By Joshua Moss, MD

Associate Professor of Clinical Medicine, Cardiac Electrophysiology, Division of Cardiology, University of California, San Francisco

Dr. Moss reports he is a consultant for Abbott, Biosense Webster, and Boston Scientific.

SYNOPSIS: In an observational cohort of patients with atrial fibrillation, obese patients were less likely than nonobese patients to avoid symptomatic recurrence on sodium channel blocking agents in contrast to a roughly equivalent response in both groups to potassium channel blocking agents.

SOURCE: Ornelas-Loredo A, Kany S, Abraham V, et al. Association between obesity-mediated atrial fibrillation and therapy with sodium channel blocker antiarrhythmic drugs. JAMA Cardiol 2020;5:57-64.

In a recent Mendelian randomization study, a causal relationship between obesity and atrial fibrillation (AF) was demonstrated. Emerging evidence implicates modulation of the cardiac sodium channel as a potential mechanism. However, little is known about whether obesity-related abnormalities in the cardiac sodium channel affect the response to class I (sodium channel blocking) antiarrhythmic drugs (AADs). Ornelas-Loredo et al conducted an observational cohort study of 311 adults with documented AF and attempted maintenance of sinus rhythm with either class I or class III AADs. Obesity was defined as a body mass index (BMI) > 30 kg/m2. Patients were deemed to have a symptomatic response to an AAD when the same AAD was continued for at least three months. Discontinuation of an AAD within three months because of recurrent symptomatic AF necessitating change in therapy was considered nonresponse. Additionally, a parallel animal study was conducted with 10 mice with diet-induced obesity (DIO) and 10 control mice. Inducibility of AF via rapid transesophageal pacing, as well as suppression of inducibility with either flecainide (class I AAD) or sotalol (class III AAD), were determined.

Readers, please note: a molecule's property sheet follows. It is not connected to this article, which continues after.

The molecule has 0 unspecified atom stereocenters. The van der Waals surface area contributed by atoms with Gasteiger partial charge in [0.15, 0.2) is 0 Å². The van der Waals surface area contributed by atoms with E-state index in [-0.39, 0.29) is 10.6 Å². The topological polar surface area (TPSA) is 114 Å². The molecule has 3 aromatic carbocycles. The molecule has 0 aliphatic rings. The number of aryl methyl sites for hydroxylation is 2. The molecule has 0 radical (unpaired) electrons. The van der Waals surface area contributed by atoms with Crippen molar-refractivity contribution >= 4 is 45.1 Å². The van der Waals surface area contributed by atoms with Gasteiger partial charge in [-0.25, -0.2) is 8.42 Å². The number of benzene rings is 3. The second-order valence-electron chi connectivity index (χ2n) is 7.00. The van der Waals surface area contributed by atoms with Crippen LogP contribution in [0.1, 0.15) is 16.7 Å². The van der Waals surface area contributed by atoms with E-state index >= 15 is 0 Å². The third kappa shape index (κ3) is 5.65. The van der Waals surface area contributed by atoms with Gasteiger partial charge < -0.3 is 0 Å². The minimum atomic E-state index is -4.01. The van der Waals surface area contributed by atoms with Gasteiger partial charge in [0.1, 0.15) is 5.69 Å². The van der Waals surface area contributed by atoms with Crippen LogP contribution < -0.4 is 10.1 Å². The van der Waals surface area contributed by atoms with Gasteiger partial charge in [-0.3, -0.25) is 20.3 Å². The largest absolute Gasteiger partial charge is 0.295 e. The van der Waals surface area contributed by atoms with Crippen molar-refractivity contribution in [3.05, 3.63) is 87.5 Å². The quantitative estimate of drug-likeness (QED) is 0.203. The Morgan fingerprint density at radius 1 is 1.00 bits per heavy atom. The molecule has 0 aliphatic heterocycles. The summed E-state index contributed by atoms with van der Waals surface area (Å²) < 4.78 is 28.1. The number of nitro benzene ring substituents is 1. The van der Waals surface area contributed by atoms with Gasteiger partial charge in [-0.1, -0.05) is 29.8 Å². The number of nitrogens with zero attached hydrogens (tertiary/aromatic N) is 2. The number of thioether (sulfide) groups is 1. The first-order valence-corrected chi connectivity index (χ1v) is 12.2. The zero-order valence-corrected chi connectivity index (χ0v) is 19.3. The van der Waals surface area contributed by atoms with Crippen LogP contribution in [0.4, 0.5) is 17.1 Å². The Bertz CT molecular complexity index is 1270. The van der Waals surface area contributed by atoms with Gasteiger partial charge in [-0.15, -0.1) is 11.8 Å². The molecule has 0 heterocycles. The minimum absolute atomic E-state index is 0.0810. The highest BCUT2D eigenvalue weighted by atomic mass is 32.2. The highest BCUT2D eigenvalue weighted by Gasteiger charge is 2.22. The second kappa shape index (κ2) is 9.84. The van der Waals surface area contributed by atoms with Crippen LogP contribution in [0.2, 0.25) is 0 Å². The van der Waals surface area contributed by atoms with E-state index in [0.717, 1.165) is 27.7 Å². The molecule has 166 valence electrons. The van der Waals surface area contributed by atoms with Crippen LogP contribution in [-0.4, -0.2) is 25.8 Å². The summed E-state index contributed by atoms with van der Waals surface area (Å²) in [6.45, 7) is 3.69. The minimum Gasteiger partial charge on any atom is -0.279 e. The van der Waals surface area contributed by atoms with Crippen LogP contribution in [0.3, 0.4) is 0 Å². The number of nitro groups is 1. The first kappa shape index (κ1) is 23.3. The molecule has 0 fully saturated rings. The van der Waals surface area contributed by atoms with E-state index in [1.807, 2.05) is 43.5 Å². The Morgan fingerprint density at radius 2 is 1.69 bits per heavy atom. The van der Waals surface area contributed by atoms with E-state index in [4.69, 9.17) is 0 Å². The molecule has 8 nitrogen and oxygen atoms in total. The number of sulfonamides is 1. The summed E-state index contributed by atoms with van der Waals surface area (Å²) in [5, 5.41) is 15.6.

In the observational cohort, the mean age was 65 years; 39% were women, and 54% were obese. Symptomatic nonresponse to class I AAD occurred more frequently in obese patients than in nonobese patients (30% vs. 6%; P = 0.001). Most obese nonresponders were switched to a class III AAD, and several underwent ablation. In contrast, nonresponse rates to class III AADs was similar in both groups (9% vs. 5%), and most of those patients were either switched to amiodarone therapy or underwent ablation. In a multivariate analysis, obesity remained a significant factor associated with nonresponse to class I agents vs. class III agents. The odds ratio (OR) of nonresponse was 4.5 in obese patients (95% confidence interval [Cl], 1.84-11.2) vs. 1.34 in nonobese patients (95% CI, 0.28-6.36). Female sex also was associated with a higher likelihood of nonresponse to AADs (OR, 2.3; 95% CI, 1.07-4.99), as was hyperthyroidism (OR, 4.95; 95% CI, 1.23-20).

In mice, pacing-induced AF was achieved in 100% of DIO mice vs. 30% of nonobese mice (P < 0.001). The DIO mice showed a greater reduction in AF burden when treated with the class III agent sotalol vs. the class I agent flecainide (85% vs. 25%; P < 0.01). The authors concluded the human and mice data supported the hypothesis that obesity differentially mediates response to AAD in subjects with AF, with a relative reduction in the effectiveness of sodium channel blockers (class I AAD).